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Overall, it came out mostly okay; in some places the fit isn’t as tight as I’d like – which I attribute to some wiggling because of how I did the cutting – but it’s more than functional.

Four 3” screws to mount it – yes, that’s overkill, but it’s so easy with an impact driver…

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and we’re done. I’m hoping the sunscreen shelf will help remind me to use it before I leave. I used some short pieces of the foam from the old holder to pad the new one.

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Draft: Compound miter saw table…

I have a decent DeWalt compound meter saw next to my garage; it lives next to my table saw on a stand like this:

Image result for dewalt dwx723

The stand is nice a rigid and easy to take places, which is nice. It does have a few issues:

  • The legs stick out towards the car that is parked next to it, taking up space.
  • There’s no good place to stack stock; it will fall off of the rail.
  • The lack of support between the saw table and the extensions is annoying.
  • The table is about 1” higher than my table saw, which means you have to move the saw table to do even a small cut on the table saw.
  • It lives right where a small outfeed table would be nice.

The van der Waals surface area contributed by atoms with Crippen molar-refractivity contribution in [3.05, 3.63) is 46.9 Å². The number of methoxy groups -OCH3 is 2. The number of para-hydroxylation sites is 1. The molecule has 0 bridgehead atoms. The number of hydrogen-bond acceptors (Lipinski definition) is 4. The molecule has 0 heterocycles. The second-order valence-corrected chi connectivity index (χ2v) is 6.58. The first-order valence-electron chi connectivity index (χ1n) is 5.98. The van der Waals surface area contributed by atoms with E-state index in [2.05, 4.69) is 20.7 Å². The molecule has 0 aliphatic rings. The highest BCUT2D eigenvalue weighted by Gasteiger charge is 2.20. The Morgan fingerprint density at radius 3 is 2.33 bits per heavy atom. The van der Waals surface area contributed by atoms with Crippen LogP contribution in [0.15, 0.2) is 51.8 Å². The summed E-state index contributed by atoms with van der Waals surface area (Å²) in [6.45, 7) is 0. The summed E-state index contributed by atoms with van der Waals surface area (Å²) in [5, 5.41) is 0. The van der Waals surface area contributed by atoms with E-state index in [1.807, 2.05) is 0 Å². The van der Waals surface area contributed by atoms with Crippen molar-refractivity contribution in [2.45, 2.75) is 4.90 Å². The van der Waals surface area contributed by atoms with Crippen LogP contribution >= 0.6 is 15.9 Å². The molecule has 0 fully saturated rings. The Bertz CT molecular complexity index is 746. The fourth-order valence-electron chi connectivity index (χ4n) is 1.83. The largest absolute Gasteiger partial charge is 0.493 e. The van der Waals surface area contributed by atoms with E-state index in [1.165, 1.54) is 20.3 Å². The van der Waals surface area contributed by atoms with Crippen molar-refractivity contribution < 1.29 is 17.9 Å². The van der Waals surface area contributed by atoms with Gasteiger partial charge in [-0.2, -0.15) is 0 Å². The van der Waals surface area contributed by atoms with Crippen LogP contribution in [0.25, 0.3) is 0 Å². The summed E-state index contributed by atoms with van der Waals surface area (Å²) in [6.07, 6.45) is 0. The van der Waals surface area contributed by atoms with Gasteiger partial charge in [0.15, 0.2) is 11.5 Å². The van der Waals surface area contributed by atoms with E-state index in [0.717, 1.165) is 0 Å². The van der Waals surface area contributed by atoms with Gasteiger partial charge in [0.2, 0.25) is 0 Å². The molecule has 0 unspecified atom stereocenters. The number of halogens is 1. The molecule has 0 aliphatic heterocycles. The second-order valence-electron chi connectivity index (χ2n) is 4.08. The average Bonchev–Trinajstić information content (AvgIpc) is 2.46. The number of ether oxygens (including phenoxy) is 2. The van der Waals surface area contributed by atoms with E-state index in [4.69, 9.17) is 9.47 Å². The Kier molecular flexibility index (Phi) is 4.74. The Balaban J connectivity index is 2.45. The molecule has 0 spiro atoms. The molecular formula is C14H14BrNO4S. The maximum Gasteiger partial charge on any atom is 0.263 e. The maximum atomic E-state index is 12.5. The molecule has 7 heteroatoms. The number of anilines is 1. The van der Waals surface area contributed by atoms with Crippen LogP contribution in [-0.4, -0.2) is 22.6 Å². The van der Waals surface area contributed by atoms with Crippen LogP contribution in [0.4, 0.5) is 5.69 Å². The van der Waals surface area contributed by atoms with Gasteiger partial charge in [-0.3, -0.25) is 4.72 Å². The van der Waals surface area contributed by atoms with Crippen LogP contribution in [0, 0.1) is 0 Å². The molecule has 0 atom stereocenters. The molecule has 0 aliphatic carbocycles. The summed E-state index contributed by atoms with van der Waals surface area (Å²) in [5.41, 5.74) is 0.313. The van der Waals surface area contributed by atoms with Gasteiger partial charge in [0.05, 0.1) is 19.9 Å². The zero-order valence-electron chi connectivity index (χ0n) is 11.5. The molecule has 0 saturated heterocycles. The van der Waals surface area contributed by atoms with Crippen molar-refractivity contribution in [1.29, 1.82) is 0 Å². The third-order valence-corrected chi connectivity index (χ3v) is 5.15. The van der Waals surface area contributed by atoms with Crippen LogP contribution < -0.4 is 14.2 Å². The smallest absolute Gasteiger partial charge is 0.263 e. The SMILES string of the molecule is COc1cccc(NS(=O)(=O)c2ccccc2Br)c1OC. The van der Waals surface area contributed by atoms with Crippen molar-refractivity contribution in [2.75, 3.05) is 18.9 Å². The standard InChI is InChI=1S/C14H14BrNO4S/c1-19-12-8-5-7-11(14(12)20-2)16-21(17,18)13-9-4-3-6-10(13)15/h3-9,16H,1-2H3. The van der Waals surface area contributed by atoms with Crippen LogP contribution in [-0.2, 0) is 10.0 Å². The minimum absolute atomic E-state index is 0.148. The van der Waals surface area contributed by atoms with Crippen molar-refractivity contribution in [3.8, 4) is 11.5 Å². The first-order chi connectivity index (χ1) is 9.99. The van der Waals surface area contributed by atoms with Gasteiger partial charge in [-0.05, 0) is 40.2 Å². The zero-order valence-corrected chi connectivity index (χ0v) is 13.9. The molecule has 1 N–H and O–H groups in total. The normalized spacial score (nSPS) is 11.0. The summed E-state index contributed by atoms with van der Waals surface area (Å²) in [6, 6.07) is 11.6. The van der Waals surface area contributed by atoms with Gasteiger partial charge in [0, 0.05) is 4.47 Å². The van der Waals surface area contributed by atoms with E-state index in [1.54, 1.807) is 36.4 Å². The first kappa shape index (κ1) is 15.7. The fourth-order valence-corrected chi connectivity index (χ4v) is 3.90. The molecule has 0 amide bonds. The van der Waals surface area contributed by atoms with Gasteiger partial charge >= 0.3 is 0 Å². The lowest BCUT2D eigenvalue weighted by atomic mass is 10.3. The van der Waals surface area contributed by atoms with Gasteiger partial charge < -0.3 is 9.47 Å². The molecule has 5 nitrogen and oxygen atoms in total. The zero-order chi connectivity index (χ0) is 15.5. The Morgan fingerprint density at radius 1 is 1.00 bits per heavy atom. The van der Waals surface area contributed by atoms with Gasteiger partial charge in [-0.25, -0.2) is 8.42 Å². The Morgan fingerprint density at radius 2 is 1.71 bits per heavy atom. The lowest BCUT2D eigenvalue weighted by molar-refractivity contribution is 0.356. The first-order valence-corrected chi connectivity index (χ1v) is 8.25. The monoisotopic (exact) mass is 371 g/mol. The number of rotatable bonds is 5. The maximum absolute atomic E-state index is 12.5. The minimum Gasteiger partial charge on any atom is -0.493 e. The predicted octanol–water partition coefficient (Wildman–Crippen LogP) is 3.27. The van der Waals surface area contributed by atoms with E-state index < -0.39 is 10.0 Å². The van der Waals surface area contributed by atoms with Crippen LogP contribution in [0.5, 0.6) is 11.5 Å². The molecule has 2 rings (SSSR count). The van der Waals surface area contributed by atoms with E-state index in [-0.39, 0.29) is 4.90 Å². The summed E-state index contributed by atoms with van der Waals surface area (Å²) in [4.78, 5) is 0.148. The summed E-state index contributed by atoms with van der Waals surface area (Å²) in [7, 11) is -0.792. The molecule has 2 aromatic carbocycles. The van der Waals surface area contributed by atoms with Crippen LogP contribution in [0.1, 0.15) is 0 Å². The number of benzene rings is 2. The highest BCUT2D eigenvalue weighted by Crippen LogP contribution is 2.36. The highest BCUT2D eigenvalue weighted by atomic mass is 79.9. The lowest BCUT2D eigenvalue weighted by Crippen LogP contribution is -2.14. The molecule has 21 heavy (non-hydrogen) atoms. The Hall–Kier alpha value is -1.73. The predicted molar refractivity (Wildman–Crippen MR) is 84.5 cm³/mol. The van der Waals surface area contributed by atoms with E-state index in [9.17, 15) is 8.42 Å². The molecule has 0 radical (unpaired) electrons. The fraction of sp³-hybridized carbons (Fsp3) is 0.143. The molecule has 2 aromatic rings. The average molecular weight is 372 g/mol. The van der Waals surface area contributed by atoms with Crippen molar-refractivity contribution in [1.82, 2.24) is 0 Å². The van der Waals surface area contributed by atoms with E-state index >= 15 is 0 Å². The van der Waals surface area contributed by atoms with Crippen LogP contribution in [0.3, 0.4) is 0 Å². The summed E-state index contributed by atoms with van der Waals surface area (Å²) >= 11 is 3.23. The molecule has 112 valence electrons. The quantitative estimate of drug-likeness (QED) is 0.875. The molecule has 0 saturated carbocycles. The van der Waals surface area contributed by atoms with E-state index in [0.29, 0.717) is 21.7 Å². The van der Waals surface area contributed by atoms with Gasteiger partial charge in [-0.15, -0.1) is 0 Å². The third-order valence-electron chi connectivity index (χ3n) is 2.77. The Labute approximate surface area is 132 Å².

I’ve been playing with some ideas on how I might build something in my second shaper origin project, and here’s what I have so far.

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It’s drawn to use 18mm baltic birch plywood. The drawing is pretty rough; no connection tabs, no holes, just a bunch of rectangular solids so far.


A few cutting remarks–USB charging station part 3

In our previous episode, we had just finished cutting the hub portion of the station.

Now, it’s time to cut the remaining parts. I started by cutting the biggest part – the base. It’s about 8″ x 10″, and it has 17 slots in it and 4 holes, and each of those need to be cut in two passes. I decided to cut all the interior holes first in two passes, and then cut the outline. So, I started at the bottom and cut about 13 slots, and then I found that there were four slots missing.